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Lady Wilde



Oscar Wilde’s mother, Jane Francesca Agnes, AKA Lady Wilde who was born in Dublin in 1821. A poet and supporter of Irish nationalism, she had an interest in the role of fairy’s in Irish legend and culture and set about preserving those oral legends in a series of articles and books.

Lady Wilde wrote for the Young Ireland movement of the 1840s and for The Nation for which she wrote Pro-Irish, Anti imperialist articles under the name "Speranza". After one of her pieces called for armed revolt by the Irish people against the English, the British closed the paper down. The British shut down the paper and brought the editor to court where he refused to reveal who Speranza was and was jailed even though Lady Wilde stood up in court and claimed responsibility for the article.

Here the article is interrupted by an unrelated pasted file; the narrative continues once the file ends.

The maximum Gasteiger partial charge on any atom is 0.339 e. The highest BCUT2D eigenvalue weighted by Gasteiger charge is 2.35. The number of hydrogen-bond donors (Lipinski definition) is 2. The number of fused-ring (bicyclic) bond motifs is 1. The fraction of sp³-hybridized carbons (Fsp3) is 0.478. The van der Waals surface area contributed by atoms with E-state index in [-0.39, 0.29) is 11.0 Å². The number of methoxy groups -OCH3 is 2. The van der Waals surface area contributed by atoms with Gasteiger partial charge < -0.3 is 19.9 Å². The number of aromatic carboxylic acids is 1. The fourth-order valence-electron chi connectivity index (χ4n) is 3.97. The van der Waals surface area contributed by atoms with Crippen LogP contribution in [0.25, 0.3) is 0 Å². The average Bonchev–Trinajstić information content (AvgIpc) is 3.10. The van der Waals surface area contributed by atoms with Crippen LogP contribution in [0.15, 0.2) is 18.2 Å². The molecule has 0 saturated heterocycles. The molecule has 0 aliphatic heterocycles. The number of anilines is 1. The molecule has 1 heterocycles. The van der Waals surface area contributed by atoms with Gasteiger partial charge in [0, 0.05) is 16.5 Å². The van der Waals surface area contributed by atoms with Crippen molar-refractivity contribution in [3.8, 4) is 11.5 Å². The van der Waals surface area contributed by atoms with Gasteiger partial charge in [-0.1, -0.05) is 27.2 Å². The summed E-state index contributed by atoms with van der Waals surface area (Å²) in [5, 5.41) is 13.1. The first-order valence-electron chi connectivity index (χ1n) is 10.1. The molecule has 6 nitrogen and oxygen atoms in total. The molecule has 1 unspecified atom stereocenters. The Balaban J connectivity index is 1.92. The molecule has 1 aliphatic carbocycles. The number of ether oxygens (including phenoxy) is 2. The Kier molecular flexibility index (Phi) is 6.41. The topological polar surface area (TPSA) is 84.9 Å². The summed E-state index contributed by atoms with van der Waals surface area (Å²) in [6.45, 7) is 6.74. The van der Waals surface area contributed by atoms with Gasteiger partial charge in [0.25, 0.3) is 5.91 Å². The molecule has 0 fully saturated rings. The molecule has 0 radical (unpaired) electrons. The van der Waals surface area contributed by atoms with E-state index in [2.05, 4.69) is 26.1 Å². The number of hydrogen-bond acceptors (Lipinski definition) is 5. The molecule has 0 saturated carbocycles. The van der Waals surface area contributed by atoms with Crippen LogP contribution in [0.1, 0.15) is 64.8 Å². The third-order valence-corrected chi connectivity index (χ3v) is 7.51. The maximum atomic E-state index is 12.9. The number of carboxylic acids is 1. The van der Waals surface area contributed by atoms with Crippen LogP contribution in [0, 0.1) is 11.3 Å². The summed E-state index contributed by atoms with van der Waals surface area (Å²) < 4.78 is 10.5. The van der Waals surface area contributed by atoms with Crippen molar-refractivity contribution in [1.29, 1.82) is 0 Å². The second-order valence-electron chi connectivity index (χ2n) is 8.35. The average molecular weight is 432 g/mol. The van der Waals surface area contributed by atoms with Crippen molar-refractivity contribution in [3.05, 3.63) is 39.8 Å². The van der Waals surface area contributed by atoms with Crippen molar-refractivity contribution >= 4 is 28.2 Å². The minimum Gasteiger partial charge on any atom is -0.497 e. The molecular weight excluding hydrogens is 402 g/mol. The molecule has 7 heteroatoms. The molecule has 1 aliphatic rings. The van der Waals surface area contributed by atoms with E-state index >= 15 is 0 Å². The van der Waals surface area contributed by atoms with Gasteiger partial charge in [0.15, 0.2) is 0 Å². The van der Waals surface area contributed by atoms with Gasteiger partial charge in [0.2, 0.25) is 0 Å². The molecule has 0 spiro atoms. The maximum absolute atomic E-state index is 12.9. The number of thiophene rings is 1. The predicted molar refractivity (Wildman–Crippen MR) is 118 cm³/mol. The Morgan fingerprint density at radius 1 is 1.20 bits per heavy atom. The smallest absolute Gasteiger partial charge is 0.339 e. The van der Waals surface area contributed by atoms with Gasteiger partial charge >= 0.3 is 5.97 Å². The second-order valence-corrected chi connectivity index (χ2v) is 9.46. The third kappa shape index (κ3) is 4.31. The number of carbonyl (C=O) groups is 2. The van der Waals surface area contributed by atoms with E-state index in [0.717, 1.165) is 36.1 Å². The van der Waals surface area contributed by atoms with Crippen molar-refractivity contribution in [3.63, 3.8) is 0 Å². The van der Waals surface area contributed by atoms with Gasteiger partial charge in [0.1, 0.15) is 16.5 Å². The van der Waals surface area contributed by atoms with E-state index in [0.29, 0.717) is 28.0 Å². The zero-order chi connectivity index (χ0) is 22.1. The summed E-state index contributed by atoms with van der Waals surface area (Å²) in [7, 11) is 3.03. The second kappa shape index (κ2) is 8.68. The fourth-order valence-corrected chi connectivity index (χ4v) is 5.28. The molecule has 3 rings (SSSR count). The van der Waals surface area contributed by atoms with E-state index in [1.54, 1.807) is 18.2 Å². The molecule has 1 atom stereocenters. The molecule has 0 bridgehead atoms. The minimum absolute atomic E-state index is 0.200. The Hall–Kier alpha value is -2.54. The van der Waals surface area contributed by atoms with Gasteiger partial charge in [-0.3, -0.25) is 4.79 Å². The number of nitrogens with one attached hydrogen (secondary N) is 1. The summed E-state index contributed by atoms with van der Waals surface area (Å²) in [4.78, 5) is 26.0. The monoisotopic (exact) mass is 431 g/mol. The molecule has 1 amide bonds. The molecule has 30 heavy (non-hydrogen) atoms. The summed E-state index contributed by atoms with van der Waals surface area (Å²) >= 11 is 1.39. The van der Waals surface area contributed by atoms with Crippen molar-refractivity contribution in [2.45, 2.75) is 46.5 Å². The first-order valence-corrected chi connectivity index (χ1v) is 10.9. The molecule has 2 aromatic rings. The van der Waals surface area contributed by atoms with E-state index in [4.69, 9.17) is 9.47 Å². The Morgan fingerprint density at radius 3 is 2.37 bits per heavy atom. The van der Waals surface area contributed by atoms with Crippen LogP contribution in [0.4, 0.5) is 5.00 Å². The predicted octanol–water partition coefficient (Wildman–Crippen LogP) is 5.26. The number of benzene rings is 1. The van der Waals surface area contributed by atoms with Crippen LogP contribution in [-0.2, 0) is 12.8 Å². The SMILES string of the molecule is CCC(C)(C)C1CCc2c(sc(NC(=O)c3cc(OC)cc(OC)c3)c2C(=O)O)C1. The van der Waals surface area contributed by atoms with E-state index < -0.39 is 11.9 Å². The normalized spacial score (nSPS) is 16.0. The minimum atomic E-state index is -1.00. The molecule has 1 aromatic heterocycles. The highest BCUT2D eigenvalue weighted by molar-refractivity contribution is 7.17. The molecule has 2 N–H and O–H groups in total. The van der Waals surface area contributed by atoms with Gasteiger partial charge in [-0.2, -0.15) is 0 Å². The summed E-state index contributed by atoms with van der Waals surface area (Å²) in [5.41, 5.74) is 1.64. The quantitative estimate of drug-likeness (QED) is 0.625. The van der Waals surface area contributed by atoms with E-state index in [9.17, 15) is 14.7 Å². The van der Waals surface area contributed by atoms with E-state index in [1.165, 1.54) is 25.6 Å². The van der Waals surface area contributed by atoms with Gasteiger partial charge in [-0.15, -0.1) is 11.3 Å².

She was a staunch advocate for public education (It didn’t exist in most parts of Ireland at the time) and for woman’s rights. William Wilde was knighted in January 1864, but several months later the Wilde’s were at the center of a sensational court case in which a woman claimed Sir William had seduced her. She also brought (and won) a case against Lady Wilde for libel.

In 1867, the Wilde’s daughter, Isola, died of fever at the age of nine. In 1871 the two illegitimate daughters of Sir William were burned to death in an accident and in 1876 Sir William himself died, virtually bankrupt.

She left Dublin for in 1879 to join her two sons and lived in grinding poverty, surviving on the meagre income from Oscar’s writing for fashionable magazines. She contracted bronchitisin January 1896 and, dying, asked for permission to see Oscar, who was in prison. Her request was denied. She died shortly afterwards. A headstone was too expensive and she was buried anonymously in common ground



My Country
By
Lady Wilde


My Country, wounded to the heart,
Could I but flash along thy soul Electric power to rive apart
The thunder-clouds that round thee roll, And, by my burning words,
uplift Thy life from out Death's icy drift,
Till the full splendours of our age Shone round thee for thy heritage--
As Miriam's, by the Red Sea strand Clashing proud cymbals, so my hand
Would strike thy harp,
Loved Ireland!